Clean desk-policy: een schoon bureau

September 1, 2023

Back2Work: attention to information security when returning to the workplace

Does this sound familiar? You’ve just sent an email to a colleague or business associate, and you didn’t get an out-of-office…? That’s because we’re starting to move past vacation season. So: 5 spots in the work where you need to be aware of information security risks.

Just like everywhere else, really.

We understand that coming back from a well-deserved retreat takes some adjusting, from relaxing at the beach to concentrating and hard work… That’s why we’ve put together this refresher to get you back on track!

1. At your flex workspace

Now that the out-of-office season is largely behind us, the team is slowly becoming whole again. However, that doesn’t mean we spend all our working hours in the actual office. Hybrid working has become so self-evident that your favorite locations outside the office can seem very familiar. Be careful with that, because on the train, at a coffee shop or at any of your flex workspaces, someone could easily be watching your monitor, overhearing some of your conversations or glancing at that stack of papers.

Always treat public workplaces as public spaces, as they are never suited for discussing anything confidential. Make sure that no one has access to your data, never use a publicly shared computer for your work, but always log in on your own equipment and with your own network connection.

Gedeelde werkruimtes: flexwerkplek

2. Your computer

Just like a physical desk, a cluttered desktop on your monitor can cause anxiety. Plus, the many folders and files can slow down the computer and make it harder to find what you need. Take a few minutes to organize your digital desktop and remove unnecessary files. And check for outdated and unused programs and those necessary software updates as well!

A strong password is a must of course, as well as multifactor authentication wherever possible. Now that you are full of energy again, it might also be a good time to come up with a new password for all your accounts. Or leave it to a password manager.

Passwords are only useful if you actually lock your screen when you leave your station. If you get up at any time, whether for a cup of coffee or a whole afternoon of meetings, always lock your screen. Someone who wants harm will otherwise have instant access to your files and can install malicious software or send something in your name within seconds.

Use Windows-sign + L on a PC, or control + command + Q on a Mac.

3. Shared spaces in the office

A large proportion of security incidents take place in the workplace. Think of your own workplace, but also of all the shared spaces like the conference room, cafeteria or printer location. Printouts, folders or other papers are easily taken by someone. Therefore, be equally careful with the information on your desk or in the conference room. Don’t leave printouts at the printer, and make sure the whiteboard is empty again after your meeting.

Being mindful of the information found on the shop floor also means being alert when there are visitors. You can find out what could happen in the latest episode of our Awareways Mystery Guest. So, if you encounter people you don’t know in your workplace, always address them and ask if they need assistance. And be sure to speak up to your colleagues if their visitors are not received at the reception desk or escorted when they leave.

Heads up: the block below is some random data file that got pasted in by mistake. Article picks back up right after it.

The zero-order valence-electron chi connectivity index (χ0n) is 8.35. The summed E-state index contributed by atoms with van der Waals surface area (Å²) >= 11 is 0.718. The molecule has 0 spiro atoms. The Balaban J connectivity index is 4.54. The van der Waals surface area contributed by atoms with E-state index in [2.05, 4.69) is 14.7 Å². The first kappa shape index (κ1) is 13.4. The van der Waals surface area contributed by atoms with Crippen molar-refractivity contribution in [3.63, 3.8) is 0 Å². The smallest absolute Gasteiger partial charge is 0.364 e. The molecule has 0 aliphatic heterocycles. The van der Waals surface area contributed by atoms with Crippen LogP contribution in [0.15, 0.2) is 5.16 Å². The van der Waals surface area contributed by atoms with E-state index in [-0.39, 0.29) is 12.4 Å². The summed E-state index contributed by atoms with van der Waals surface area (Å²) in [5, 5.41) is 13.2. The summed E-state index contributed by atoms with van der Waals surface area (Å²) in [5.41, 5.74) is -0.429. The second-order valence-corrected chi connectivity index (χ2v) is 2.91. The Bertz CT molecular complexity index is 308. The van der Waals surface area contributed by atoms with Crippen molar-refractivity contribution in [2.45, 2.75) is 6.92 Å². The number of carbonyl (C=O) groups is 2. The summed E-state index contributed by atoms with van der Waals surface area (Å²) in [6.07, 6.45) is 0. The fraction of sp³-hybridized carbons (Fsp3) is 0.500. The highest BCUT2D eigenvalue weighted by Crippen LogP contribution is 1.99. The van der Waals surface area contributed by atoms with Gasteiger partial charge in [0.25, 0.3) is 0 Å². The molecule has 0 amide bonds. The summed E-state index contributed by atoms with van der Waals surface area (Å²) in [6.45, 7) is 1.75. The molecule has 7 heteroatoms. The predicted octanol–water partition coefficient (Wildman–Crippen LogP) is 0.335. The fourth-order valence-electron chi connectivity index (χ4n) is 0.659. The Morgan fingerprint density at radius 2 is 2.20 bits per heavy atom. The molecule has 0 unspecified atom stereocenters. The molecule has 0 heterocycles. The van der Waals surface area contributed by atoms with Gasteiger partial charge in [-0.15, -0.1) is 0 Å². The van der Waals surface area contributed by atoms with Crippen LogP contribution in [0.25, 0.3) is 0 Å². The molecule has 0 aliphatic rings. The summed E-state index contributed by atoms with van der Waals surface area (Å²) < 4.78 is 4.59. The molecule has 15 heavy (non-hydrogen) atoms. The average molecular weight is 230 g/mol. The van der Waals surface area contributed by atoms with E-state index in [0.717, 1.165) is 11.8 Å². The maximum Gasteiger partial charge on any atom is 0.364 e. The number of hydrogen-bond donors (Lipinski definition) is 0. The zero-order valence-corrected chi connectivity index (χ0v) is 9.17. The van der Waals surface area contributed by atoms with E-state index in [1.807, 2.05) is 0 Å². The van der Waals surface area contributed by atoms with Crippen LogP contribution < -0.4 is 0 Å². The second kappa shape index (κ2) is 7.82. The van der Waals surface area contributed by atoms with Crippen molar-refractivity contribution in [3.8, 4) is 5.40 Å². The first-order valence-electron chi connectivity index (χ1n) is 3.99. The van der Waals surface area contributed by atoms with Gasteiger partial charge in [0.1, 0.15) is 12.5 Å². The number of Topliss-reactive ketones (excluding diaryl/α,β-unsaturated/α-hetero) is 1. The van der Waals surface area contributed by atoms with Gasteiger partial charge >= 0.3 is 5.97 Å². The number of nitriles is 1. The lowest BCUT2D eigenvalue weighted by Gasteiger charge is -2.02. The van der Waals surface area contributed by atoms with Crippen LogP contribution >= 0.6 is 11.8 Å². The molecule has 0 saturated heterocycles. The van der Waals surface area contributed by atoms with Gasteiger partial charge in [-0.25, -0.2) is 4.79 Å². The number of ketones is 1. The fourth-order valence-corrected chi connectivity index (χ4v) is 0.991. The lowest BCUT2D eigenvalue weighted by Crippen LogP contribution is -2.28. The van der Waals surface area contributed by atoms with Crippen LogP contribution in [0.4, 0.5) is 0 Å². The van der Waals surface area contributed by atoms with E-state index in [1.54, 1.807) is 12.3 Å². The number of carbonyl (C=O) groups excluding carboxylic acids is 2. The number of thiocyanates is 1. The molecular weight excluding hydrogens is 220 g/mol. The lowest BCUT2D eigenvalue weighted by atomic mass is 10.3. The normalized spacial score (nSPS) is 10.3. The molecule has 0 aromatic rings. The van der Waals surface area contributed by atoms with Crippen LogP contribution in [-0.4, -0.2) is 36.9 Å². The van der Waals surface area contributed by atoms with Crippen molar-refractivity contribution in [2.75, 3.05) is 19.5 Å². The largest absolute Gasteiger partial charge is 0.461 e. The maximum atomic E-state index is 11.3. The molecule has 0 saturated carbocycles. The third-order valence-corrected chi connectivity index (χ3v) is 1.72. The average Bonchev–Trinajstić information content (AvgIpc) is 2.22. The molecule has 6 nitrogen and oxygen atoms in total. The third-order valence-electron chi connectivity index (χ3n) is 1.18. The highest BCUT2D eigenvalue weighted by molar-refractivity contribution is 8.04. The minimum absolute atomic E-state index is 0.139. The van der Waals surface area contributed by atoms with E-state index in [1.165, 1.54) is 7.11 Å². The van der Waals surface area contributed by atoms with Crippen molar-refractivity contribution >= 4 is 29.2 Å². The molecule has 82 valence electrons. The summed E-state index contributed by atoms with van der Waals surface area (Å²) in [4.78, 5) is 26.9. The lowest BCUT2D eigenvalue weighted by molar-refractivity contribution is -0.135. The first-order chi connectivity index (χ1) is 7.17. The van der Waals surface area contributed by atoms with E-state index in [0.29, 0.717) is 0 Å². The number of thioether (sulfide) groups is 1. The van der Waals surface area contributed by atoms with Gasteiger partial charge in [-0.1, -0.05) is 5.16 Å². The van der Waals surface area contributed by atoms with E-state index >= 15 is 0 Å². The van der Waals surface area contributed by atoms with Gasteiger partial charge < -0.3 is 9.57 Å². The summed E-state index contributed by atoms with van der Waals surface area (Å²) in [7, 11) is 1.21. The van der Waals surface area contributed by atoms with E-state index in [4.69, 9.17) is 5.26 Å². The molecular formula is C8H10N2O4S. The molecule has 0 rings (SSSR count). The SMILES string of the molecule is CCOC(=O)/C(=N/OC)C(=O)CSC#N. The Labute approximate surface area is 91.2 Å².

Protecting sensitive data also means being aware of what information you can share where and with whom – even during that conversation at the office watercooler or coffee machine.

Gedeelde ruimtes op kantoor: op de foto een whiteboard
Clean desk-policy: een schoon bureau

4. Your desk

‘Desk empty, file cabinet locked’ – that’s the short version. No doubt you’ve left your desk tidy before your vacation. Try to keep that going! After all, we want to keep all internal and confidential information well protected – and that includes personal data.

A “clean desk” policy for your desk doesn’t just mean making sure nothing is left on or around your workstation. It also asks you to make sure that you store information (printouts, folders and files) in a cabinet or other lockable place immediately after use

5. On the phone

Strictly speaking, the phone is not really a location, but an important one nonetheless: always be aware of your surroundings when you’re on the phone, and adjust your conversations accordingly. When using mobile Internet, always use your phone’s Internet connection (3G or 4G), or rely on a VPN connection to shield your digital traffic. 

If you share information via email, take proper precautions there as well. Avoid unsecured sharing sites like Dropbox, don’t use translation websites for internal or confidential documents, and don’t email documents to your private email. Whenever you’re sending files, pay attention to your organization’s rules and regulations for sharing data.

Privacy aan de telefoon

Train with Wave

Would you like to learn more about handling information securely In Wave, our learning experience platform where employees learn to properly protect sensitive data, the content is always current, relevant and up to date. The period after the summer vacations is a good time to draw extra attention to our various training courses in Wave.

Not familiar with our learning experience platform? Find out more by requesting a demo!


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